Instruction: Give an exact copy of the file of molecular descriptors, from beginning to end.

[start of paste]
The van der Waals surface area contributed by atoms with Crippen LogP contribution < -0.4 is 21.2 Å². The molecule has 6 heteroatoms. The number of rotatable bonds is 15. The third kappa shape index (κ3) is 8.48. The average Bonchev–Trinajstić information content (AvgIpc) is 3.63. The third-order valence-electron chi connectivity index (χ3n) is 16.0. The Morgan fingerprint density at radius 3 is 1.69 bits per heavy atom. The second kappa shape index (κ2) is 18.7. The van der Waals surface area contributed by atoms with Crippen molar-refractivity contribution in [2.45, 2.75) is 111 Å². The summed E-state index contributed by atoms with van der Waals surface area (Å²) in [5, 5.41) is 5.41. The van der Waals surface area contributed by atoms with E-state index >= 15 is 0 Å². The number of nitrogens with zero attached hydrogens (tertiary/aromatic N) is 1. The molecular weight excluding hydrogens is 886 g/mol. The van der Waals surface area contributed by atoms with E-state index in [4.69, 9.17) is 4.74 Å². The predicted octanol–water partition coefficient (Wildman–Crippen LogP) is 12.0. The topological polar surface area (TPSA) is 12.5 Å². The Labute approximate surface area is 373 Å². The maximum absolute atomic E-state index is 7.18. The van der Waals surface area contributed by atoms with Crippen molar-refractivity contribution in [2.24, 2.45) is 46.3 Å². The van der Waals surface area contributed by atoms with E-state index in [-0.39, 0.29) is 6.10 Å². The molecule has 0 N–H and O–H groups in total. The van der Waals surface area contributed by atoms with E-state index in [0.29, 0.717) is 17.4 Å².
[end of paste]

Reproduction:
The van der Waals surface area contributed by atoms with Crippen LogP contribution < -0.4 is 21.2 Å². The molecule has 6 heteroatoms. The number of rotatable bonds is 15. The third kappa shape index (κ3) is 8.48. The average Bonchev–Trinajstić information content (AvgIpc) is 3.63. The third-order valence-electron chi connectivity index (χ3n) is 16.0. The Morgan fingerprint density at radius 3 is 1.69 bits per heavy atom. The second kappa shape index (κ2) is 18.7. The van der Waals surface area contributed by atoms with Crippen molar-refractivity contribution in [2.45, 2.75) is 111 Å². The summed E-state index contributed by atoms with van der Waals surface area (Å²) in [5, 5.41) is 5.41. The van der Waals surface area contributed by atoms with E-state index >= 15 is 0 Å². The number of nitrogens with zero attached hydrogens (tertiary/aromatic N) is 1. The molecular weight excluding hydrogens is 886 g/mol. The van der Waals surface area contributed by atoms with E-state index in [4.69, 9.17) is 4.74 Å². The predicted octanol–water partition coefficient (Wildman–Crippen LogP) is 12.0. The topological polar surface area (TPSA) is 12.5 Å². The Labute approximate surface area is 373 Å². The maximum absolute atomic E-state index is 7.18. The van der Waals surface area contributed by atoms with Crippen molar-refractivity contribution in [2.24, 2.45) is 46.3 Å². The van der Waals surface area contributed by atoms with E-state index in [-0.39, 0.29) is 6.10 Å². The molecule has 0 N–H and O–H groups in total. The van der Waals surface area contributed by atoms with E-state index in [0.29, 0.717) is 17.4 Å².